The first time I saw my father off on a flight to Bahrain it was on a Britannia that stopped at Rome and Beirut on the way. The first time he went to New York it was on a Comet that would 'probably' have to land to refuel at Gander - he was delighted that they had favourable winds and got there direct.

The first time I went to the USA myself (from Heathrow) we went direct to Chicago in a 707. Not much later I got accustomed to London-Singapore-Melbourne - and soon afterwards Melbourne-Los Angeles - in 747s.

I think 'effective ranges' will continue to 'creep up' - as they always have. It's only a matter of time before Qantas achieves its 'Holy Grail' - Sydney-London nonstop. And possibly Sydney/Melbourne direct to New York even before that. At first for premium passengers, later for the rest of us (the 'herd'  Smile).

Oddly enough, I think that the recent hike in fuel prices might actually 'help' in a way. As far as I know airliners use 10 per cent of their fuel in the climb out - and they definitely use oodles of time letting down and landing to refuel (and then have to climb OUT all over again).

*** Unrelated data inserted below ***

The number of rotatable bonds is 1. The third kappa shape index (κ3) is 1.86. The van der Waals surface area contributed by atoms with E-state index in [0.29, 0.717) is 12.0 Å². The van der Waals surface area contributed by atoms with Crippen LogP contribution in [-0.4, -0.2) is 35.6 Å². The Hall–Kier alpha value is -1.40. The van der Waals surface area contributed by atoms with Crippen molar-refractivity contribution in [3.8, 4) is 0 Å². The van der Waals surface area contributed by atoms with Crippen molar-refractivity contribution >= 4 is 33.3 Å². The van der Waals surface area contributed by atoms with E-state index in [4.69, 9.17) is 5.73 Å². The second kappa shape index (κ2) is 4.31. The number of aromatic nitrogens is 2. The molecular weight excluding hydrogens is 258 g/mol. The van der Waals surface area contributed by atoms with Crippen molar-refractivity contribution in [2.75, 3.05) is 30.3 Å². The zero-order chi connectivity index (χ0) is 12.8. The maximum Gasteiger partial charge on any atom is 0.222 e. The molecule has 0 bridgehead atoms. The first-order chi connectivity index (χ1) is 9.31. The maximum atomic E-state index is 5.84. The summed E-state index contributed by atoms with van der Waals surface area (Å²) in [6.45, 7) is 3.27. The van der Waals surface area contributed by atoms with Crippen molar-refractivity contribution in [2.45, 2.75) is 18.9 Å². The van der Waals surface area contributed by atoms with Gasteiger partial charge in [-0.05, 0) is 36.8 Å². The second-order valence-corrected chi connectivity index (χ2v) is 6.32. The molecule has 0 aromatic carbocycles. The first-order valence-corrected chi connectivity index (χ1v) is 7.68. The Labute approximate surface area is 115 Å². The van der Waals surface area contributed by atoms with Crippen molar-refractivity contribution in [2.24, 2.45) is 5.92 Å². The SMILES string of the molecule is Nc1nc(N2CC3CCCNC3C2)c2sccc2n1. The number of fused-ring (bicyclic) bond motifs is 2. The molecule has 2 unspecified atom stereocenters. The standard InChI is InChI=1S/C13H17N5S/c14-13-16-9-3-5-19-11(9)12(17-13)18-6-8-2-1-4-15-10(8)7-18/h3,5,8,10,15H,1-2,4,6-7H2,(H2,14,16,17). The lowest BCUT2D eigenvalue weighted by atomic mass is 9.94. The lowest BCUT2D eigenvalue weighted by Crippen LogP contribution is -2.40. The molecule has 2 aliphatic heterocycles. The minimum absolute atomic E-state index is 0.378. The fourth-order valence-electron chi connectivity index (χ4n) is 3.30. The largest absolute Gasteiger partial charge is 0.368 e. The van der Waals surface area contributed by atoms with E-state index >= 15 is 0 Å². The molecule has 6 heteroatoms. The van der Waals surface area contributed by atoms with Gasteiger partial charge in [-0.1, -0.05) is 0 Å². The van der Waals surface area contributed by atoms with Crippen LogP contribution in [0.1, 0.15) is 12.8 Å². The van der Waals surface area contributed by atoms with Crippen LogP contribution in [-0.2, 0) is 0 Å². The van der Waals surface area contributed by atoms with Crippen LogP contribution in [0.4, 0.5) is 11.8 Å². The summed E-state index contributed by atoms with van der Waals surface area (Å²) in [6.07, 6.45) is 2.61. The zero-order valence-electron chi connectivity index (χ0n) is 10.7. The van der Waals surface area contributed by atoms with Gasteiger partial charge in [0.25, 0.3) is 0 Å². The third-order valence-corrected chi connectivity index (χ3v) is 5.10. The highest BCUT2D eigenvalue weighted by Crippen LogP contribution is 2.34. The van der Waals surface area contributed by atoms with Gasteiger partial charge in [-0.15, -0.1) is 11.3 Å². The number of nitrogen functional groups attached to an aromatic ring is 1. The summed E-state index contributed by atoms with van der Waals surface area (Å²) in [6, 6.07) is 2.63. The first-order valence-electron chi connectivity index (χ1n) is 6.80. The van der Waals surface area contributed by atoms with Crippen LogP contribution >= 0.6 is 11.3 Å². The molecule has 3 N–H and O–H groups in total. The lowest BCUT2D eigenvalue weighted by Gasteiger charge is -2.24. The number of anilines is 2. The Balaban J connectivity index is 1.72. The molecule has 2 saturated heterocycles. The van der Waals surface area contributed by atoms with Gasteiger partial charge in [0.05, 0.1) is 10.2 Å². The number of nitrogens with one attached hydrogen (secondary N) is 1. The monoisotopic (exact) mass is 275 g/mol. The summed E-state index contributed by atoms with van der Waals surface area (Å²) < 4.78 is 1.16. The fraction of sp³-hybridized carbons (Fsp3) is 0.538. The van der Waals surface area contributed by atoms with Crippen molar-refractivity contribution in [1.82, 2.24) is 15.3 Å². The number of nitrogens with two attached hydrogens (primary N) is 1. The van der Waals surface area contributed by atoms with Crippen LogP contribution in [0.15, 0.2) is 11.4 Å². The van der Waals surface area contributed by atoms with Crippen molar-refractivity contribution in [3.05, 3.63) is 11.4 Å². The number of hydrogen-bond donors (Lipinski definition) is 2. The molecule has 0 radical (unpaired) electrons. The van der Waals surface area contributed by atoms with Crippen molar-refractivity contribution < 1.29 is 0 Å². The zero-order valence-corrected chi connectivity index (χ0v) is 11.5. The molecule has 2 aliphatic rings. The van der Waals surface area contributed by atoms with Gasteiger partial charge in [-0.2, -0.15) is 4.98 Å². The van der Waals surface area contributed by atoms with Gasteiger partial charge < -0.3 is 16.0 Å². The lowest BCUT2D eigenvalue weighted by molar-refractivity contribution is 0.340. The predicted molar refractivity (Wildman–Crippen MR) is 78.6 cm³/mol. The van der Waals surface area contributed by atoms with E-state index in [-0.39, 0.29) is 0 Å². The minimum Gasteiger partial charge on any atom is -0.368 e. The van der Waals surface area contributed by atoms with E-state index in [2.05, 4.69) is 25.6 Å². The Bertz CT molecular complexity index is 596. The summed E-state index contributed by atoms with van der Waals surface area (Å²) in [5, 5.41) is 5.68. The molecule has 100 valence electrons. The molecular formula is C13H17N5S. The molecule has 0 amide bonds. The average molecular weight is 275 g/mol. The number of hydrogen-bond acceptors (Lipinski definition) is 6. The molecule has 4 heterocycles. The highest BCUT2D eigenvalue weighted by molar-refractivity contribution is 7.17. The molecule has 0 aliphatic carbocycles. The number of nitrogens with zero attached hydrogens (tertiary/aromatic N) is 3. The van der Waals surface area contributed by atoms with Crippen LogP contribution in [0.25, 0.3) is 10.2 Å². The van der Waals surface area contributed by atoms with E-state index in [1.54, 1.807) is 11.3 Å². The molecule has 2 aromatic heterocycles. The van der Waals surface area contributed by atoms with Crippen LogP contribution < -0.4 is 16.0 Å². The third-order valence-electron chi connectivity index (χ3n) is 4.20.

It'll happen - only question is when......



"Once you have flown, you will walk the earth with your eyes turned skywards.." - Leonardo da Vinci
User currently offlineJustapassenger From United States of America, joined Dec 2004, 95 posts, RR: 0
Reply 8, posted (6 years 3 months 1 week 2 days 7 hours ago) and read 2987 times:

Maybe the guys at CO can shed some light on this from their Berlin-EWR experience. I know that the occasional refueling stops westbound are always blamed on the winds, but are there times when the refueling stop is really made in order to accommodate an extra heavy load of passengers or cargo? If so, does the extra revenue overcome the extra costs of refueling? Are there times when a heavily loaded flight with a refueling stop is more profitable than an at-capacity non-stop from Berlin to Newark? Since the regular passengers on this flight are probably aware of the possibility of a refueling stop on the way to Newark, CO could probably sneak in an occasional refueling stop for profit reasons rather than weather reasons without inconveniencing the passengers enough to impact repeat business.